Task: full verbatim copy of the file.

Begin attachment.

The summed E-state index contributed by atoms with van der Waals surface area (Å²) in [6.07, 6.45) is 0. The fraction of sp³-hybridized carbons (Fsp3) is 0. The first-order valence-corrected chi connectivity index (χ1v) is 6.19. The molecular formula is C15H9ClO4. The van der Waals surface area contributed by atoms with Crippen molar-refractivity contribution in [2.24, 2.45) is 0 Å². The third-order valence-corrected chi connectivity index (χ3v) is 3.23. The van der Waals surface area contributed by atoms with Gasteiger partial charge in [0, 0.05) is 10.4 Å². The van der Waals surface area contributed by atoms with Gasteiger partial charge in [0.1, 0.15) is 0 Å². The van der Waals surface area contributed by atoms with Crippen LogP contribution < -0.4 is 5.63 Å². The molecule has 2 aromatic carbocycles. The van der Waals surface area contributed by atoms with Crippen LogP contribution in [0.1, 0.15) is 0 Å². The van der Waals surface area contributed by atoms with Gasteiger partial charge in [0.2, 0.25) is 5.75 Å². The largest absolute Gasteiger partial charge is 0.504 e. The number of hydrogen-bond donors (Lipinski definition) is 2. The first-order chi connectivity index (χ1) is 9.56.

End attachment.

The summed E-state index contributed by atoms with van der Waals surface area (Å²) in [6.07, 6.45) is 0. The fraction of sp³-hybridized carbons (Fsp3) is 0. The first-order valence-corrected chi connectivity index (χ1v) is 6.19. The molecular formula is C15H9ClO4. The van der Waals surface area contributed by atoms with Crippen molar-refractivity contribution in [2.24, 2.45) is 0 Å². The third-order valence-corrected chi connectivity index (χ3v) is 3.23. The van der Waals surface area contributed by atoms with Gasteiger partial charge in [0, 0.05) is 10.4 Å². The van der Waals surface area contributed by atoms with Gasteiger partial charge in [0.1, 0.15) is 0 Å². The van der Waals surface area contributed by atoms with Crippen LogP contribution < -0.4 is 5.63 Å². The molecule has 2 aromatic carbocycles. The van der Waals surface area contributed by atoms with Crippen LogP contribution in [0.1, 0.15) is 0 Å². The van der Waals surface area contributed by atoms with Gasteiger partial charge in [0.2, 0.25) is 5.75 Å². The largest absolute Gasteiger partial charge is 0.504 e. The number of hydrogen-bond donors (Lipinski definition) is 2. The first-order chi connectivity index (χ1) is 9.56.